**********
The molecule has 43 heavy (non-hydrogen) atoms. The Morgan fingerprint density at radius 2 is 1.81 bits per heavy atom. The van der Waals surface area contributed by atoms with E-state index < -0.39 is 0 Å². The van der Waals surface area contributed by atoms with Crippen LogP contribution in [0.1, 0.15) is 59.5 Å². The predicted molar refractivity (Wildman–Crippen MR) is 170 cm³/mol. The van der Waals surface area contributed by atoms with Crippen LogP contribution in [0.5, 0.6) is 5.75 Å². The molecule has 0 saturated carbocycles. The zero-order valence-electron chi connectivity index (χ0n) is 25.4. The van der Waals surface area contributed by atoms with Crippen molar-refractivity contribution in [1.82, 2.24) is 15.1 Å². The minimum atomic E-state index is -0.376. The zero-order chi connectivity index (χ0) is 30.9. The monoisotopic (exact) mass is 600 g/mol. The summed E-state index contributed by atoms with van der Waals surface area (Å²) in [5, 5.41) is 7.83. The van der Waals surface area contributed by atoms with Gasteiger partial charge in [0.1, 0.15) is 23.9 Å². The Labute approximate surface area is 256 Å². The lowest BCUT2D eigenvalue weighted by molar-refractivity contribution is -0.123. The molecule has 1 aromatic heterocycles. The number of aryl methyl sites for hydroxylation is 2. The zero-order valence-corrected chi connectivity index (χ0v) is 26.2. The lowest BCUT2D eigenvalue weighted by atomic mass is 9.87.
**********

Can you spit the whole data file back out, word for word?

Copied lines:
The molecule has 43 heavy (non-hydrogen) atoms. The Morgan fingerprint density at radius 2 is 1.81 bits per heavy atom. The van der Waals surface area contributed by atoms with E-state index < -0.39 is 0 Å². The van der Waals surface area contributed by atoms with Crippen LogP contribution in [0.1, 0.15) is 59.5 Å². The predicted molar refractivity (Wildman–Crippen MR) is 170 cm³/mol. The van der Waals surface area contributed by atoms with Crippen LogP contribution in [0.5, 0.6) is 5.75 Å². The molecule has 0 saturated carbocycles. The zero-order valence-electron chi connectivity index (χ0n) is 25.4. The van der Waals surface area contributed by atoms with Crippen molar-refractivity contribution in [1.82, 2.24) is 15.1 Å². The minimum atomic E-state index is -0.376. The zero-order chi connectivity index (χ0) is 30.9. The monoisotopic (exact) mass is 600 g/mol. The summed E-state index contributed by atoms with van der Waals surface area (Å²) in [5, 5.41) is 7.83. The van der Waals surface area contributed by atoms with Gasteiger partial charge in [0.1, 0.15) is 23.9 Å². The Labute approximate surface area is 256 Å². The lowest BCUT2D eigenvalue weighted by molar-refractivity contribution is -0.123. The molecule has 1 aromatic heterocycles. The number of aryl methyl sites for hydroxylation is 2. The zero-order valence-corrected chi connectivity index (χ0v) is 26.2. The lowest BCUT2D eigenvalue weighted by atomic mass is 9.87.